Dozier was also courageous preacher, whether at her home parish of St. Mark's or for a national conference. In 1992, Dozier preached for the consecration of Jane Holmes Dixon as Bishop Suffragan of Washington, one of only a handful of laywomen asked to preach at an Episcopal consecration. She was an occasional leader for continuing education events at Washington's College of Preachers, and offered three Commencement Addresses: at the Protestant Episcopal Theological Seminary in Virginia in 1993, the Episcopal Divinity School in 1995, and the Episcopal Theological Seminary of the Southwest in 1997.
Her published works include Equipping the Saints: A Method of Self-directed Bible Study for Lay Groups (1981); The Authority of the Laity (1982); How I Read the Bible (1986); and The Dream of God: A Call to Return (1991). (A complete bibliography is listed below.) A passage from The Dream of God has been set to music by contemporary Episcopal composer Carl Daw.
In videos, tapes, and retreats, her theme of equality as God's dream for humanity was raised again and again as Dozier decried racism, tensions between Jews and blacks, and the notion that men and women had to play different roles. She was a consistent advocate for gays and lesbians, and saw their exclusion through the lens of racism, saying that the world had "lost so many gifted people because of their attitude toward gays, the same as the world lost so many nifty people because of their attitude toward blacks."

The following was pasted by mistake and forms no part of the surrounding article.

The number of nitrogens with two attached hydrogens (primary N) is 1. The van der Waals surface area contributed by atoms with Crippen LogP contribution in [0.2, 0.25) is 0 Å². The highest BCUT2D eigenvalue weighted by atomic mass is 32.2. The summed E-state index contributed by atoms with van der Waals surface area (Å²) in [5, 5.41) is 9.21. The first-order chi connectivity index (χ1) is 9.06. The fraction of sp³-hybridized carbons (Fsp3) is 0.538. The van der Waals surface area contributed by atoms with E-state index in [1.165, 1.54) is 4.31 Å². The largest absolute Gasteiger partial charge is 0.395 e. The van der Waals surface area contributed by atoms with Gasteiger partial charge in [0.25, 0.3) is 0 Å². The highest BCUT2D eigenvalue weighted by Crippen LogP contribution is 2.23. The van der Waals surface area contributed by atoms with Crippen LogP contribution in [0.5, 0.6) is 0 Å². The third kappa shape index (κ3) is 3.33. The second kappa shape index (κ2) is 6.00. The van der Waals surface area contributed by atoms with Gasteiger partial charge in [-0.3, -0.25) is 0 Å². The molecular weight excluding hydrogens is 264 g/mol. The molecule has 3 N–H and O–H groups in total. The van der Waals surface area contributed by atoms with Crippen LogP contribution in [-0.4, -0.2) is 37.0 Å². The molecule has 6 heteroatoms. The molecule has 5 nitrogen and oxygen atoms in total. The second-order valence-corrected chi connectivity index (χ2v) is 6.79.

As a final writing project, Dozier in 1999 submitted a book proposal and manuscript on ambiguity, a philosophical concept she found central to embracing religion and living faithfully in the world. She planned to dedicate it to her father, "who planted in my mind at a very early age that because an idea was different than mine, it wasn't necessarily wrong." A draft manuscript remains, but Dozier's only published reflections on the theme, a topic that increasingly preoccupied her thoughts, are found in articles and interviews by Julie Wortman in The Witness (1995-1998).